Sharmin Mossavar-Rahmani, chief investment officer at Goldman Sachs Group ’s private wealth-management unit in New York, said a recession likely won’t occur until the economy is growing so fast for so long that the Fed raises interest rates high enough that they start choking off growth.
“That’s in the distant future,” she says.
Investors Could Calm Down
In October, the S&P 500 fell 5.4% in a week. Investors then were worried that falling oil prices were a sign of economic weakness. They also were nervous about what the Fed would do. Europe, Japan and China seemed to be struggling, to boot. Stocks eventually recovered.
There was a similar drop in mid-December, and again stocks bounced back to records.
None of that is a guarantee that the current turmoil also will be short-lived. But it does indicate there are a lot of investors primed to sell at the first sign of trouble. . . .
At the same time, what matters to many investors isn’t just the news, but the news relative to expectations. If the situation turns out not to be as bad as they think it might be—which has happened more than once since the financial crisis—nervous investors may calm down. . . .
Investors should weigh all four of the above reasons to be optimistic about stocks.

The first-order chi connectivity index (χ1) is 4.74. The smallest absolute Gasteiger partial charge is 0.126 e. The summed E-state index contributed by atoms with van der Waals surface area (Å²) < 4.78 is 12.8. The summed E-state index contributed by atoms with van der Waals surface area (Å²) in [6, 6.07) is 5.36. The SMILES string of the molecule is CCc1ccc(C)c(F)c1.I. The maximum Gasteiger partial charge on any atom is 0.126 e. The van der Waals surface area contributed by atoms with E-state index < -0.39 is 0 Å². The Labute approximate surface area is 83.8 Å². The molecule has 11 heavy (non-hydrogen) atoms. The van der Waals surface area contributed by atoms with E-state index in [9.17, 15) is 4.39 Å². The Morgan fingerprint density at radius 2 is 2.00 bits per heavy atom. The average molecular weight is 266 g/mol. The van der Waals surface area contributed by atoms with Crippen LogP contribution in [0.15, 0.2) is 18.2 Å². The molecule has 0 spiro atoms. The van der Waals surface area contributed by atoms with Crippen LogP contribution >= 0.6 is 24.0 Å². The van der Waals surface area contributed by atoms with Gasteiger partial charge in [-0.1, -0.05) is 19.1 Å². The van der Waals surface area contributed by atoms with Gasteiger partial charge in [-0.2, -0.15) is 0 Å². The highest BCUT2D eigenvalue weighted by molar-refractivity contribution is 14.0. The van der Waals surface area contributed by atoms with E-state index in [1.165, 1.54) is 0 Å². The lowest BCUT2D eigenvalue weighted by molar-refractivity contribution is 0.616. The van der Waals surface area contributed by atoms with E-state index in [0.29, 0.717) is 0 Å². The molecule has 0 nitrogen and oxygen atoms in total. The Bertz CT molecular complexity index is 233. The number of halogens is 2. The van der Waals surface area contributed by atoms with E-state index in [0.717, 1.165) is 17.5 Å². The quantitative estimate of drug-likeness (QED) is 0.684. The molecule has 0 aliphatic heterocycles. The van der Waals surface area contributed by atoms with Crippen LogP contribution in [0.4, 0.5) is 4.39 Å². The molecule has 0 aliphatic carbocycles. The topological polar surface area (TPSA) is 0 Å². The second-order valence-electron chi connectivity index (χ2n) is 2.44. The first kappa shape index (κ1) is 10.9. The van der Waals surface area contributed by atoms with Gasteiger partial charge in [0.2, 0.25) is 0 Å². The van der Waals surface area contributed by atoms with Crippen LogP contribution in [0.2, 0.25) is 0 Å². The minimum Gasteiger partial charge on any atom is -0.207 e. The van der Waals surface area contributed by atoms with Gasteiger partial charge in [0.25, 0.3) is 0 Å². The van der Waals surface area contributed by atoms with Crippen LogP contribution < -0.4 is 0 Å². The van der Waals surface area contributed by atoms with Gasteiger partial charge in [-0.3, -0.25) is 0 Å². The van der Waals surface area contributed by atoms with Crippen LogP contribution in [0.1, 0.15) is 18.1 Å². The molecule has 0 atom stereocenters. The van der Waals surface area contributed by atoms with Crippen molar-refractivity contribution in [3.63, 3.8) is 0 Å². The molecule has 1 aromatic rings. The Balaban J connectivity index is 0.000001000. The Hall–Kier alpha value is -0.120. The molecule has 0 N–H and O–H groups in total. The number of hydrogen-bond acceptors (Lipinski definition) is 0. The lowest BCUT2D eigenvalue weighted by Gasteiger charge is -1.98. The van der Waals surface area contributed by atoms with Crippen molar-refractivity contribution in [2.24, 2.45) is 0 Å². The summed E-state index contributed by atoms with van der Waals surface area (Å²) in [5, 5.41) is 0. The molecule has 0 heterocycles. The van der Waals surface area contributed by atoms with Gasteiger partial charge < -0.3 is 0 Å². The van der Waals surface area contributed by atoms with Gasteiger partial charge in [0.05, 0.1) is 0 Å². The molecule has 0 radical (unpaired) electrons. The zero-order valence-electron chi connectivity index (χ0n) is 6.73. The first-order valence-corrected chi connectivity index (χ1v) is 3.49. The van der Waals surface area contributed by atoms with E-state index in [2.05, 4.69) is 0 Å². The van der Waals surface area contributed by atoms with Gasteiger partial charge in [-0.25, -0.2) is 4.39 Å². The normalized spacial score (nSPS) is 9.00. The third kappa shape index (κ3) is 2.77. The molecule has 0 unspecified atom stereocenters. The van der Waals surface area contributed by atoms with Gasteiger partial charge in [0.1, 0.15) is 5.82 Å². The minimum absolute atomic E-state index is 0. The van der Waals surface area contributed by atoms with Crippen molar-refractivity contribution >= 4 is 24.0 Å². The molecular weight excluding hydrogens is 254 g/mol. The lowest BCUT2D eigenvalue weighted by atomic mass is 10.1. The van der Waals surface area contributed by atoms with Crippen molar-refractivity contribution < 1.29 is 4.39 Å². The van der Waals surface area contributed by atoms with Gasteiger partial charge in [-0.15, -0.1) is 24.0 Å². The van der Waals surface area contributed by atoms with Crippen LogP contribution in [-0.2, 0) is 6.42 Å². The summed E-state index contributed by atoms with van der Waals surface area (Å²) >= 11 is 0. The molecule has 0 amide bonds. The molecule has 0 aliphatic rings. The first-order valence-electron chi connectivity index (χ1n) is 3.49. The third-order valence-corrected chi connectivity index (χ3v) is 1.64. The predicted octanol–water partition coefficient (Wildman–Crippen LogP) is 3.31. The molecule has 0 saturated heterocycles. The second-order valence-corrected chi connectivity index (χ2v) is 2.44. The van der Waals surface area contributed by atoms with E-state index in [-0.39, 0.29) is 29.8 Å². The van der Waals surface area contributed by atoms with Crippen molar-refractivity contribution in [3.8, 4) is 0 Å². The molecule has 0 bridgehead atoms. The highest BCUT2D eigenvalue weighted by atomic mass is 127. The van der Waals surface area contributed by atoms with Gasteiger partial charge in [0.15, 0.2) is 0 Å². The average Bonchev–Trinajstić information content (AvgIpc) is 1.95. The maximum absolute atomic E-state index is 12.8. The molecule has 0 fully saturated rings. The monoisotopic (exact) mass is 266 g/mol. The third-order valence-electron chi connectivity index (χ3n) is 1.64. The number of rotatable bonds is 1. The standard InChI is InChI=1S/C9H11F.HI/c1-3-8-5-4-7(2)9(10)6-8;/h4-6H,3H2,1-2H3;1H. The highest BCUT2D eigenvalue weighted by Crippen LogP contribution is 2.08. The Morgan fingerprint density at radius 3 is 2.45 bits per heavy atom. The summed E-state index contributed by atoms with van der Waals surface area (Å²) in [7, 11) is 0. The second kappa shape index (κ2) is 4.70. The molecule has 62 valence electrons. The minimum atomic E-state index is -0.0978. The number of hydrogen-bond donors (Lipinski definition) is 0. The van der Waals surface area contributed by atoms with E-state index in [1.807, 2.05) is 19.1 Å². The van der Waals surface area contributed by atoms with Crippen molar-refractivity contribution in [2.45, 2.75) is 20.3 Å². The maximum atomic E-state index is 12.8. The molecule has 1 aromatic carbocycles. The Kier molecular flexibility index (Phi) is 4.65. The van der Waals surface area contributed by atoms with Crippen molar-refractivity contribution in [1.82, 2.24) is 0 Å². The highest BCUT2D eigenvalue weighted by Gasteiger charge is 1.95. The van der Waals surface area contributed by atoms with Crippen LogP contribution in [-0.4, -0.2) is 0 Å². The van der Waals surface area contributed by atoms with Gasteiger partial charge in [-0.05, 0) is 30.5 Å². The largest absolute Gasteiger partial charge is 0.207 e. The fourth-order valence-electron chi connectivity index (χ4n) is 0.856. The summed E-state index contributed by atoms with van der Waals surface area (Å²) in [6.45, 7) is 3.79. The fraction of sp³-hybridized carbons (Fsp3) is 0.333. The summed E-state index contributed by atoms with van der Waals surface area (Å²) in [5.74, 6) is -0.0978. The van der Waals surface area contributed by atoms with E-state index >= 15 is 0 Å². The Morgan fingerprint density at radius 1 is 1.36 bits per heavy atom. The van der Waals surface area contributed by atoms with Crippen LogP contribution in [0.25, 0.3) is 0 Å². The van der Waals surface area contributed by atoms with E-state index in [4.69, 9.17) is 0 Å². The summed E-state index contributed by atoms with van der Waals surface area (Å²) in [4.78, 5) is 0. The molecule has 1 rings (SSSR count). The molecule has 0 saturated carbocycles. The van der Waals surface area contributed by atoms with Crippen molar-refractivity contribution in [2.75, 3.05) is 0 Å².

If . . . you are the type of investor who doesn’t handle uncertainty well, you should contemplate lowering your anxiety by trimming the amount of stocks you own. . . .
Now also could be a smart time to shift money into stocks that pay healthy dividends, which offer investors compensation for the risk that there could be a significant downturn in the market. . . .
In that sense, investing is a bit like flying a jumbo jet. The typical flight is an unexciting affair and everything works just fine on autopilot. But there are also moments of extreme danger when lives depend on whether the pilot stays calm.
Don’t double down on stocks because there are bullish arguments to be made, and don’t let the fretting of others force you to stash your savings under your mattress.
Instead, stay invested in stocks to the extent you are comfortable, and no further, so that you can react rationally when the moment of chaos arrives."
Individual investors should look past current market noise and instead focus on the long term.
Blue chip dividend paying stocks are solid investments over time, and today they are paying cash dividends greater than income received from government bonds.
Here's the 1-2-3 deal --- (1) For current income, blue chip dividend stocks are the place to be. (2) For income growth in the form of increased cash payments over time, blue chip dividend stocks are the place to be. (3) And for inflation beating asset price appreciation over time, combined with dividends received, blue chip dividend stocks are the absolute best place to be.
So we long term oriented individual investors should sit back, take a deep breath, relax and allow the operating heads of the blue chip companies that we 'own' do the heavy lifting. The long term rewards of share ownership will be worth our time and invested money.
That's my take.